Stephane Nouy: Although the EU allows multiple technical standards, they all comply with the same rules and functional coverage. This doesn’t impact the services built on top of Open Banking, it instead offers more technical flexibility allowing the banks to select and work with their preferred technical partner.

 

Mahi Sall: What are some of the lessons you’ve learned in terms of Open Banking test designs and implementation.

Stephane Nouy: The experience in the EU clearly shows that the banks were late in complying with the PSD2 Open Banking directive, and that Third Party Providers (TPPs) therefore struggled to perform their tests and roll out their solutions. TPPs also faced multiple bugs and issues when attempting to consume the banks’ APIs, and they suffered from this. They are however instrumental in the success of any Open Banking ecosystem, and their work should be facilitated more than we’ve seen with the PSD2 roll-out in Europe. For instance, building a sandbox with a set of automated tests that the banks should connect to and that would guarantee the correct deployment of their APIs would be an interesting step to minimize the issues encountered by TPPS in their implementations.

 

Mahi Sall: As in other jurisdictions, financial inclusion is high on Canada’s Open Banking agenda. Please share examples where Open Banking failed to deliver on this metric.

What are some of the key lessons learned that Canada could benefit from?

Stephane Nouy: Financial inclusion has not always been a primary objective of Open Banking, with the initial services developed on top of Open Banking clearly targeting digital savvy and multi-banked consumers. An initial use case of Open Banking has often been around credit assessment and scoring, for example to support the seamless approval of a loan or BNPL proposition, again not particularly focused on financial inclusion, although easier access to credit is a useful feature within this segment too.

You may want to check the “Cresus – BGV (Budget Grande Vitesse)” initiative in France, promoting financial inclusion and financial education. It helps connect banks, identify recurring income and expenses easily, manage budgets, track the available balance and the end of month projection, and calculate the social aids being available.

 

 

 

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Mahi Sall: Chief among the factors affecting the take-off of Open Banking is low adoption by consumers. What could Canada do differently than other jurisdictions in order to pre-empt this risk?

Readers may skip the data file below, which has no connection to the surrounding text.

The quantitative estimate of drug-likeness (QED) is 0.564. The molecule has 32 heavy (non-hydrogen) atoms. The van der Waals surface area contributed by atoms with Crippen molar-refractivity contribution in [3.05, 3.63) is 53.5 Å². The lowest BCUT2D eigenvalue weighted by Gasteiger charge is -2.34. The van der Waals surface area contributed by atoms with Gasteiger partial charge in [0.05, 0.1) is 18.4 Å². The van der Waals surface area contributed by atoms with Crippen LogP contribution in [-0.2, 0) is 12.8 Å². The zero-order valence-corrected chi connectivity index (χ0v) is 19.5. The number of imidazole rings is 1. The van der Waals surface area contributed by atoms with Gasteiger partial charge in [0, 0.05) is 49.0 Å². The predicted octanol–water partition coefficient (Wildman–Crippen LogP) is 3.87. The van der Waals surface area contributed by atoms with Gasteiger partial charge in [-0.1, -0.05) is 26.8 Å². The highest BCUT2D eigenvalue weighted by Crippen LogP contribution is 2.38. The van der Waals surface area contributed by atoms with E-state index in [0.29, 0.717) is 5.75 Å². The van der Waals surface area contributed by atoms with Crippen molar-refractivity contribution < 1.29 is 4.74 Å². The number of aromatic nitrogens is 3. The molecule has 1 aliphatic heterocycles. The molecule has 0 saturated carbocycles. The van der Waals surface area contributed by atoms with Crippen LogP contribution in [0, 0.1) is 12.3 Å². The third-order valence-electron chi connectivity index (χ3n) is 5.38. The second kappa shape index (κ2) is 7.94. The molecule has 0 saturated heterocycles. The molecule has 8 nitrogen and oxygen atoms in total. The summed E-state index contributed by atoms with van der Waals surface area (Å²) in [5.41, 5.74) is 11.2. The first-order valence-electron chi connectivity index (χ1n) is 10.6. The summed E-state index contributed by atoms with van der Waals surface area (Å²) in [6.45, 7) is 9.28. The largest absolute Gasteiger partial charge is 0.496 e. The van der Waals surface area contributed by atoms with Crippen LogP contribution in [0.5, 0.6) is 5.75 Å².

Stephane Nouy: Multiple factors can explain the low adoption (non-exhaustive list):

  • Banks are usually lobbying for increased security, which can lead to a slower or limited adoption. E.g.: if the user needs to update their credentials or provide their consent too often, she may be tempted to abandon the service.
  • Users may be afraid of sharing their credentials with a TPP. More public communication and explanation could be provided by the authorities on the service and the certified participants.

 

Mahi Sall: Drawing upon your observations, what are some of the quick wins in terms of Open Banking use cases that banks and fintechs should prioritize rolling out?

Stephane Nouy: Digital banks are usually not the primary bank of their clients, this limits the level of services and personalization that they can provide. Through Open Banking, they can access all their customers’ transactions and therefore provide them with insights, recommendations and nudges relevant to them.

Credit scoring (based on Open Banking data analysis) is also one of the top use cases deployed.

Money transfer across banks through Open Banking is also a use case that we see more and more, allowing fintechs to propose advanced solutions without the bottleneck and limitation of a complex fund transfer process through the existing (complex and expensive) payment flows and channels.

Cashback services and/or personalized merchant offers are also another use case developed on top of Open Banking data, offering good incentives for the customers to share their data.

 

Mahi Sall: What role does talent play in developing a thriving Open Banking system?

Stephane Nouy: Talent is critical to invent and develop the best use cases and boost the Open Banking adoption. We believe that the regulator should provide strong support to the fintech ecosystem (e.g.: strong guidance for the TPP enablement process, so that fintech can stay focused on their specific functional use cases).

 

Mahi Sall: Speak about Open Banking limitations and the most common misconceptions people have about it?

Stephane Nouy: As mentioned previously, the security restrictions imposed by the banks (eg: changing credentials or providing consent too often) can really kill the fluidity of the use cases invented by TPPs and thus the Open Banking adoption.